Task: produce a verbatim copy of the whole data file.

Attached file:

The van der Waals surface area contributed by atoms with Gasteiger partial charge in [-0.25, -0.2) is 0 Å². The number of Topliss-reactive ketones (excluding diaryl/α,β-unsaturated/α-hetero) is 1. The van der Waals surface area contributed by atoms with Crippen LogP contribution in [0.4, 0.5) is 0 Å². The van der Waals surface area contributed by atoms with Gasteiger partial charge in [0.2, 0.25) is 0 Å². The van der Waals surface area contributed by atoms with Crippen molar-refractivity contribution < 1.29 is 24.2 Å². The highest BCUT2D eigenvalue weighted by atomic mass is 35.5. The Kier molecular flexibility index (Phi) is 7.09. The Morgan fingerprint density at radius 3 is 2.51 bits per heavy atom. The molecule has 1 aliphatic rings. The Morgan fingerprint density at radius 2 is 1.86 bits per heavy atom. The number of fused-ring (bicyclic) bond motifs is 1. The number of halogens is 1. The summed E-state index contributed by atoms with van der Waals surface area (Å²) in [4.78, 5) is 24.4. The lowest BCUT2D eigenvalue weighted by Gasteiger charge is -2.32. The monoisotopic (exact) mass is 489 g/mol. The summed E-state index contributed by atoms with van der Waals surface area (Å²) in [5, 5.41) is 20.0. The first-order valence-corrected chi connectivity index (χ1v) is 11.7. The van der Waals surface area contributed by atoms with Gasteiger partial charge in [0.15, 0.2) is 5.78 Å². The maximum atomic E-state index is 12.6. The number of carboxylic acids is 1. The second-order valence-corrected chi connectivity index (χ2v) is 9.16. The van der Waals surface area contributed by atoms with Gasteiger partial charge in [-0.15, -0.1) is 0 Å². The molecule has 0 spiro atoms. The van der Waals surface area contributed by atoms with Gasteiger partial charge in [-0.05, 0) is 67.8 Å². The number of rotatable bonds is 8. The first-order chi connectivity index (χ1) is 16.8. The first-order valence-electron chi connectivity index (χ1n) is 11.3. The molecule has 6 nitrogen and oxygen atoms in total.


The van der Waals surface area contributed by atoms with Gasteiger partial charge in [-0.25, -0.2) is 0 Å². The number of Topliss-reactive ketones (excluding diaryl/α,β-unsaturated/α-hetero) is 1. The van der Waals surface area contributed by atoms with Crippen LogP contribution in [0.4, 0.5) is 0 Å². The van der Waals surface area contributed by atoms with Gasteiger partial charge in [0.2, 0.25) is 0 Å². The van der Waals surface area contributed by atoms with Crippen molar-refractivity contribution < 1.29 is 24.2 Å². The highest BCUT2D eigenvalue weighted by atomic mass is 35.5. The Kier molecular flexibility index (Phi) is 7.09. The Morgan fingerprint density at radius 3 is 2.51 bits per heavy atom. The molecule has 1 aliphatic rings. The Morgan fingerprint density at radius 2 is 1.86 bits per heavy atom. The number of fused-ring (bicyclic) bond motifs is 1. The number of halogens is 1. The summed E-state index contributed by atoms with van der Waals surface area (Å²) in [4.78, 5) is 24.4. The lowest BCUT2D eigenvalue weighted by Gasteiger charge is -2.32. The monoisotopic (exact) mass is 489 g/mol. The summed E-state index contributed by atoms with van der Waals surface area (Å²) in [5, 5.41) is 20.0. The first-order valence-corrected chi connectivity index (χ1v) is 11.7. The van der Waals surface area contributed by atoms with Gasteiger partial charge in [0.15, 0.2) is 5.78 Å². The maximum atomic E-state index is 12.6. The number of carboxylic acids is 1. The second-order valence-corrected chi connectivity index (χ2v) is 9.16. The van der Waals surface area contributed by atoms with Gasteiger partial charge in [-0.15, -0.1) is 0 Å². The molecule has 0 spiro atoms. The van der Waals surface area contributed by atoms with Gasteiger partial charge in [-0.05, 0) is 67.8 Å². The number of rotatable bonds is 8. The first-order chi connectivity index (χ1) is 16.8. The first-order valence-electron chi connectivity index (χ1n) is 11.3. The molecule has 6 nitrogen and oxygen atoms in total.